How do tennis elbow and golfer's elbow get diagnosed?

Physical exam. See a physician, and all that is required is a physical exam to determine the location and source of pain.
Elbow pain. Tennis elbow and golfer's elbow are both degenerative tendonopathies of the elbow. Golfer's involves inside (medial) elbow, while tennis involves outside (lateral) elbow. Both present with painful activity, and are locally tender.

Related Questions

How do I get relief from chronic tennis elbow tendonitis?

PT. Consider doing some physical therapy, obtaining a counter-force strap. If these fail, corticosteriod injections help. Platelet rich plasma injection is also available as a newer treatment. Read more...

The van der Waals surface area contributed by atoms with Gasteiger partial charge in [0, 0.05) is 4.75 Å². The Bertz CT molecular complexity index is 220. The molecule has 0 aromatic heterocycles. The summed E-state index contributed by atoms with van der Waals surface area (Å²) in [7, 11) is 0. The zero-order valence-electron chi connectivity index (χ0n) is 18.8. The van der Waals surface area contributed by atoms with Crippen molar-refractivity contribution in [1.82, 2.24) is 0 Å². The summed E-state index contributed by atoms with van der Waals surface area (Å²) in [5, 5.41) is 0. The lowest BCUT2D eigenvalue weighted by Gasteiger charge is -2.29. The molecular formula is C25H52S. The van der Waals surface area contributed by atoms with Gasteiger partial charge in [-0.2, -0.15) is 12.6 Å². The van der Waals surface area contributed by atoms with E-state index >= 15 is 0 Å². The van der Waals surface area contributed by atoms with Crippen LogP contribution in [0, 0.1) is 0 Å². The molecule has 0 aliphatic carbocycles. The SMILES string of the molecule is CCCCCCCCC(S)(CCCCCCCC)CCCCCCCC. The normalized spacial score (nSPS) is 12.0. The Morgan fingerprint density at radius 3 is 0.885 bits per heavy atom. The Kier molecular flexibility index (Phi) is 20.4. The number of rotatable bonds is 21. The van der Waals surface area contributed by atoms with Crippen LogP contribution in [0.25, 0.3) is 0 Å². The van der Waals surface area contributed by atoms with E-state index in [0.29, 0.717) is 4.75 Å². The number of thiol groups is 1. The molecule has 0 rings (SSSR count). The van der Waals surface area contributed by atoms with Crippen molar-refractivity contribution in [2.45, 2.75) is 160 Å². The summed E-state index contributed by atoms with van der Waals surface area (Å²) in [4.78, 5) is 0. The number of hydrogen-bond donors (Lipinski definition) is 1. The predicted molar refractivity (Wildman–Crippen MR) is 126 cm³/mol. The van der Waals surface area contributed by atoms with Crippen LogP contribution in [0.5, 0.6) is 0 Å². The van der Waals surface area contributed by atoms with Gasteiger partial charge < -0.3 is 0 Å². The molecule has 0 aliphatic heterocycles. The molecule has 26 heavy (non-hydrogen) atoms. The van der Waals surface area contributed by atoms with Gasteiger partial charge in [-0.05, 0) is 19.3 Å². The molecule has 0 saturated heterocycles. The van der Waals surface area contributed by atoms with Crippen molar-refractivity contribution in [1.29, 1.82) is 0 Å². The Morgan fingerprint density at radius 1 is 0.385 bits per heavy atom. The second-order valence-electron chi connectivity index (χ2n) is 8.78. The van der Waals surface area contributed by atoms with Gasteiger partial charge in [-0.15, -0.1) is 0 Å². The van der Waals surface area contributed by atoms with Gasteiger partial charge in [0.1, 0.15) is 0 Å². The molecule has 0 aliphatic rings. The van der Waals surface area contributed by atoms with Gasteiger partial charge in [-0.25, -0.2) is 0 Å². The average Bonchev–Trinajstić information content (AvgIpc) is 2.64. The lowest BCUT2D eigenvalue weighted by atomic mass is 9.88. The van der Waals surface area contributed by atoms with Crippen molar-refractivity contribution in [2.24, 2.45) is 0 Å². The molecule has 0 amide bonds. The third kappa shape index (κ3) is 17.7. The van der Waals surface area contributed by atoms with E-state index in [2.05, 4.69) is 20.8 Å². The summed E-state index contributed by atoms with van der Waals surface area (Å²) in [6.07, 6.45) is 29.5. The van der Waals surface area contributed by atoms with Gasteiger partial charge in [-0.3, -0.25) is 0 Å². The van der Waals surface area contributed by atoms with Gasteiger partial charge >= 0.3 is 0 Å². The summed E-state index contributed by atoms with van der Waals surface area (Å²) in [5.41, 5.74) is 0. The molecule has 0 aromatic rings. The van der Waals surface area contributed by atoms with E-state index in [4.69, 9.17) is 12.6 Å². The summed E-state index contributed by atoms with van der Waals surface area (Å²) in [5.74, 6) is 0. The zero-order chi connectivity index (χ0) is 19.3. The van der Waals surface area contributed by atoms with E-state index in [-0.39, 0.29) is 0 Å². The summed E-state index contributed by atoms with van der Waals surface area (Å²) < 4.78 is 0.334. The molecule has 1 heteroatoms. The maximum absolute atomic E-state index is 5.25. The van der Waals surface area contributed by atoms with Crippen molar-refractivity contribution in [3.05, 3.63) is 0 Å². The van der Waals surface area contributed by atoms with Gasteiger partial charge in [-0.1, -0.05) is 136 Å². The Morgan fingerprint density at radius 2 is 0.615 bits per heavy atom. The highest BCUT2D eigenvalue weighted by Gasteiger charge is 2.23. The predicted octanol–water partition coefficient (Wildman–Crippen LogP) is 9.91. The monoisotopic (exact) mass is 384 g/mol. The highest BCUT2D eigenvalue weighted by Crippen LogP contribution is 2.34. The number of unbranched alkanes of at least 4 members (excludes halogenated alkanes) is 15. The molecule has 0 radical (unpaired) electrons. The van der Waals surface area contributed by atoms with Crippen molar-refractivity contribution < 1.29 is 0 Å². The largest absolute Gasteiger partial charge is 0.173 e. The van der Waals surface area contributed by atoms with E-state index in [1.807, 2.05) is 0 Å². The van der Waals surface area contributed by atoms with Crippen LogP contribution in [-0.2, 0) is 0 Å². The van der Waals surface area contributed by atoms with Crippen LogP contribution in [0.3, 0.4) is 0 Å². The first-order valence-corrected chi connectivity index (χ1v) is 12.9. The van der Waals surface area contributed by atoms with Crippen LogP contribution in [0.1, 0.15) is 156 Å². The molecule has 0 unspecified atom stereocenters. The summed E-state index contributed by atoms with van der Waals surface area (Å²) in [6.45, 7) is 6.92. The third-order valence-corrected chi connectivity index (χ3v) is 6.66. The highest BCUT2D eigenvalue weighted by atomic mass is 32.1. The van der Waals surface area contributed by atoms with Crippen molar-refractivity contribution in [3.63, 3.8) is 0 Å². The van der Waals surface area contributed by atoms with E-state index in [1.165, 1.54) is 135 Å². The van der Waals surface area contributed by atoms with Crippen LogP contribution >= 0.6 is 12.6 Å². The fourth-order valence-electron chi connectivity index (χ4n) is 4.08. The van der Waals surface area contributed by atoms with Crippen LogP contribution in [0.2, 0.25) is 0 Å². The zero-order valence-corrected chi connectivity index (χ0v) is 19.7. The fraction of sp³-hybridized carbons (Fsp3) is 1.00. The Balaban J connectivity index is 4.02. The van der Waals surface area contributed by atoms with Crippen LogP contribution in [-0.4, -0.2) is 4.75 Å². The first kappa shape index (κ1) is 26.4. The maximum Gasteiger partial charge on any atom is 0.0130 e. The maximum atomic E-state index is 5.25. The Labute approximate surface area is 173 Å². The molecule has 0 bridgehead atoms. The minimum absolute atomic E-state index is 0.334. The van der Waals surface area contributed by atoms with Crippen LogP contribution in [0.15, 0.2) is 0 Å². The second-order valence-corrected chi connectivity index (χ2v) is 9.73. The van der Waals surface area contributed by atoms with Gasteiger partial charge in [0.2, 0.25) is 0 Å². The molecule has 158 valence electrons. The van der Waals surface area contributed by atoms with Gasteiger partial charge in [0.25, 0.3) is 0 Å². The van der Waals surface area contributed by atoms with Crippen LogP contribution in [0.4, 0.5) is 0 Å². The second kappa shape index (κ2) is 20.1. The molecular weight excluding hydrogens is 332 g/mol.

Many options. Tennis elbow: pain on the outside, difficulty holding/grasping a handle on a gallon of milk.Treat with ice, nsaid's, elbow strap and avoidance of painful activities. If pain > 1 mos then see your doctor. Further options include formal therapy with modalities i.e. Iontophoresis, steroid injections, prp("latest and greatest?") injections, and lastly surgery if nonresponsive to treatment x 6-9 mos. Read more...
Stretching. Tennis elbow reflects a "tendinosis", consisting of small tears within the tendon attachment of the muscles that stabilize your wrist. It is extremely difficult to treat (so there are so many treatment methods). One of the best ways to improve it is to stretch the muscle and tendons involved on a daily basis, in the morning and before use. This can be supervised by a therapist or done at home. Read more...

How can I relieve tennis elbow (tendinitis)?